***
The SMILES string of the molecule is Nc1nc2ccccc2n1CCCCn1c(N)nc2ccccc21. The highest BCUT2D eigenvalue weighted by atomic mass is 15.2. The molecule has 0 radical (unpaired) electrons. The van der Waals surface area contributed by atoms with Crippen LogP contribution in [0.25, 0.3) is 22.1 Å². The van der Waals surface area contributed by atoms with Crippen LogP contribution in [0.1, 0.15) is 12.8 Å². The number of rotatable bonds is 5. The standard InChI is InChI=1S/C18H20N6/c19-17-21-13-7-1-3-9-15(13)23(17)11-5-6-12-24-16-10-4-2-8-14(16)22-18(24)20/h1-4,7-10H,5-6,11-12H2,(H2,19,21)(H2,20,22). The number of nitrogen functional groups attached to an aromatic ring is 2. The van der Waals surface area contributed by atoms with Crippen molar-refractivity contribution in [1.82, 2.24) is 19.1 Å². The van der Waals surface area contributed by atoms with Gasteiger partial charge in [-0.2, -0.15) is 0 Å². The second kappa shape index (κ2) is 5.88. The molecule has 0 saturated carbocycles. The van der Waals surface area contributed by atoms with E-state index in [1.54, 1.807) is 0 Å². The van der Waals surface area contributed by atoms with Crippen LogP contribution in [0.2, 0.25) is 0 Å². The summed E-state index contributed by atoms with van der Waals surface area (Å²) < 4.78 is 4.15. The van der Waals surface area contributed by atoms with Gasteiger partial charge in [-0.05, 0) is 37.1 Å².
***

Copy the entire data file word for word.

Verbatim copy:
The SMILES string of the molecule is Nc1nc2ccccc2n1CCCCn1c(N)nc2ccccc21. The highest BCUT2D eigenvalue weighted by atomic mass is 15.2. The molecule has 0 radical (unpaired) electrons. The van der Waals surface area contributed by atoms with Crippen LogP contribution in [0.25, 0.3) is 22.1 Å². The van der Waals surface area contributed by atoms with Crippen LogP contribution in [0.1, 0.15) is 12.8 Å². The number of rotatable bonds is 5. The standard InChI is InChI=1S/C18H20N6/c19-17-21-13-7-1-3-9-15(13)23(17)11-5-6-12-24-16-10-4-2-8-14(16)22-18(24)20/h1-4,7-10H,5-6,11-12H2,(H2,19,21)(H2,20,22). The number of nitrogen functional groups attached to an aromatic ring is 2. The van der Waals surface area contributed by atoms with Crippen molar-refractivity contribution in [1.82, 2.24) is 19.1 Å². The van der Waals surface area contributed by atoms with Gasteiger partial charge in [-0.2, -0.15) is 0 Å². The second kappa shape index (κ2) is 5.88. The molecule has 0 saturated carbocycles. The van der Waals surface area contributed by atoms with E-state index in [1.54, 1.807) is 0 Å². The van der Waals surface area contributed by atoms with Crippen LogP contribution in [0.2, 0.25) is 0 Å². The summed E-state index contributed by atoms with van der Waals surface area (Å²) < 4.78 is 4.15. The van der Waals surface area contributed by atoms with Gasteiger partial charge in [-0.05, 0) is 37.1 Å².